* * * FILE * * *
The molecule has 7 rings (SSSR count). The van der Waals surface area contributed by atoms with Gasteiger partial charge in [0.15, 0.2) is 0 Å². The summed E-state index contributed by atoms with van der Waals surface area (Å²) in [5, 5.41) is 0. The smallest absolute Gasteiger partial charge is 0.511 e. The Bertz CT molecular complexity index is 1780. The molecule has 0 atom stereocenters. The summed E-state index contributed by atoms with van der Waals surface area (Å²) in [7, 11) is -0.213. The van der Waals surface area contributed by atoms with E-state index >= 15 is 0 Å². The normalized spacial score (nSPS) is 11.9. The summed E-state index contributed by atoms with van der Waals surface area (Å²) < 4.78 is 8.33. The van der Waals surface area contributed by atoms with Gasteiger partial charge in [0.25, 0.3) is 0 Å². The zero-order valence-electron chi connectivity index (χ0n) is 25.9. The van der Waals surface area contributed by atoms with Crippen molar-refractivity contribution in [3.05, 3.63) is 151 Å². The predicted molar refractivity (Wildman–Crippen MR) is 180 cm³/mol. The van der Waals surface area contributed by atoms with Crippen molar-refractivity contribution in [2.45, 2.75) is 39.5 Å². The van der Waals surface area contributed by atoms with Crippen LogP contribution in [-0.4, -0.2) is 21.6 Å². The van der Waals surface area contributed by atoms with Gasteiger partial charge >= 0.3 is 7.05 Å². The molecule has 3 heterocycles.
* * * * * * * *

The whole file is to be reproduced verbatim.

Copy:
The molecule has 7 rings (SSSR count). The van der Waals surface area contributed by atoms with Gasteiger partial charge in [0.15, 0.2) is 0 Å². The summed E-state index contributed by atoms with van der Waals surface area (Å²) in [5, 5.41) is 0. The smallest absolute Gasteiger partial charge is 0.511 e. The Bertz CT molecular complexity index is 1780. The molecule has 0 atom stereocenters. The summed E-state index contributed by atoms with van der Waals surface area (Å²) in [7, 11) is -0.213. The van der Waals surface area contributed by atoms with E-state index >= 15 is 0 Å². The normalized spacial score (nSPS) is 11.9. The summed E-state index contributed by atoms with van der Waals surface area (Å²) < 4.78 is 8.33. The van der Waals surface area contributed by atoms with Gasteiger partial charge in [0.25, 0.3) is 0 Å². The zero-order valence-electron chi connectivity index (χ0n) is 25.9. The van der Waals surface area contributed by atoms with Crippen molar-refractivity contribution in [3.05, 3.63) is 151 Å². The predicted molar refractivity (Wildman–Crippen MR) is 180 cm³/mol. The van der Waals surface area contributed by atoms with Crippen molar-refractivity contribution in [2.45, 2.75) is 39.5 Å². The van der Waals surface area contributed by atoms with Crippen LogP contribution in [-0.4, -0.2) is 21.6 Å². The van der Waals surface area contributed by atoms with Gasteiger partial charge >= 0.3 is 7.05 Å². The molecule has 3 heterocycles.